LAWRENCE: In looking back on his time in the Pentagon, Gates said he hasn't always liked what reporters have written about him and his team.

GATES: But I have great respect for your role as a watchdog on behalf of the American people, and as a means for me to learn of problems that the building is not telling me about.


LAWRENCE: And obviously, one of the problems that he is leaving behind is the U.S.'s deteriorating relationship with Pakistan. Both he and chairman of the joint Chiefs, Mike Mullen, both repeatedly over and over and over again hammered at the fact that they would like to see the U.S. to continue to try to work with Pakistan despite the criticism, saying Pakistan is just a key player in that region and the key to going after some of the insurgents and terrorist operators in that part of the world -- Wolf?

BLITZER: And, Chris, you've covered him now for several years. He's a very tough guy, but he's also an emotional guy. You could hear it in his voice a little bit. We've seen him break down a few times, get emotional, especially with troops, start to cry a little bit.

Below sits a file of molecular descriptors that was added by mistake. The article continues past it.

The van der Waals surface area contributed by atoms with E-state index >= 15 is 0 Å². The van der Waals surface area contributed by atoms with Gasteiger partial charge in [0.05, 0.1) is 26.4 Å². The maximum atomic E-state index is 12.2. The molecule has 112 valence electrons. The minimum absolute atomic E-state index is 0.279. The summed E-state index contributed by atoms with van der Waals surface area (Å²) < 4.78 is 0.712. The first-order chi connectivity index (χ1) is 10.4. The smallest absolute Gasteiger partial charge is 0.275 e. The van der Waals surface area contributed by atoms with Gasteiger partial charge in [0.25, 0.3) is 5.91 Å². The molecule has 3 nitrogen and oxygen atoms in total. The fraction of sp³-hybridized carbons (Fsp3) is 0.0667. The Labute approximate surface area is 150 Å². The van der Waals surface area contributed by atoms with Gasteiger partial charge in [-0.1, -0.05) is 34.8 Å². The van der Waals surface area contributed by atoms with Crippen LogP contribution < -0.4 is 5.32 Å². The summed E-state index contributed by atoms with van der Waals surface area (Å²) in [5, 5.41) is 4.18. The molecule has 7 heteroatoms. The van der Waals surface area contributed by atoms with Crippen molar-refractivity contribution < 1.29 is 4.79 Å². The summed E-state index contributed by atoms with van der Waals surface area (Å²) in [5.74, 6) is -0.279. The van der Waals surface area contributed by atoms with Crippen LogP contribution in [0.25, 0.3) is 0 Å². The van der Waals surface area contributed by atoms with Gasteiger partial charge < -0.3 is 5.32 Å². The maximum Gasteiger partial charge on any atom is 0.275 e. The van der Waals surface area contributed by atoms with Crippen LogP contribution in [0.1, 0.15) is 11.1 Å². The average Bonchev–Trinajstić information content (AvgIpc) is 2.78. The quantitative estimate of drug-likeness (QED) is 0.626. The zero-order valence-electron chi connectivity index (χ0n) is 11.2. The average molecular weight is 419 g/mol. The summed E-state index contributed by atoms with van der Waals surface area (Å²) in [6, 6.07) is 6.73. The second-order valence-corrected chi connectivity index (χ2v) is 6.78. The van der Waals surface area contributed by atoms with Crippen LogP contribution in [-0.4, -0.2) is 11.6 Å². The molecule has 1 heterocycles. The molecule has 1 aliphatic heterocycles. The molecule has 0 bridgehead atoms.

Did you see any of that today? LAWRENCE: Not with us. Perhaps the press doesn't quite bring out that aspect of him, Wolf. Maybe -- maybe he cries for other reasons when he thinks about us.

But yes, you have seen that softer side of the secretary, most especially when he's out there with the troops. We saw it during his very last trip to Afghanistan just a couple weeks ago, where he broke down a couple times in talking about what the troops meant to him and the fact that he had a hand in putting a lot of them there and now he would be leaving the office, won't be able to weigh in on decisions that affect them.

BLITZER: It's a life-and-death decision when you're the Defense secretary of the United States, and that's understandable that you can get emotional looking at the consequences of what you're deciding.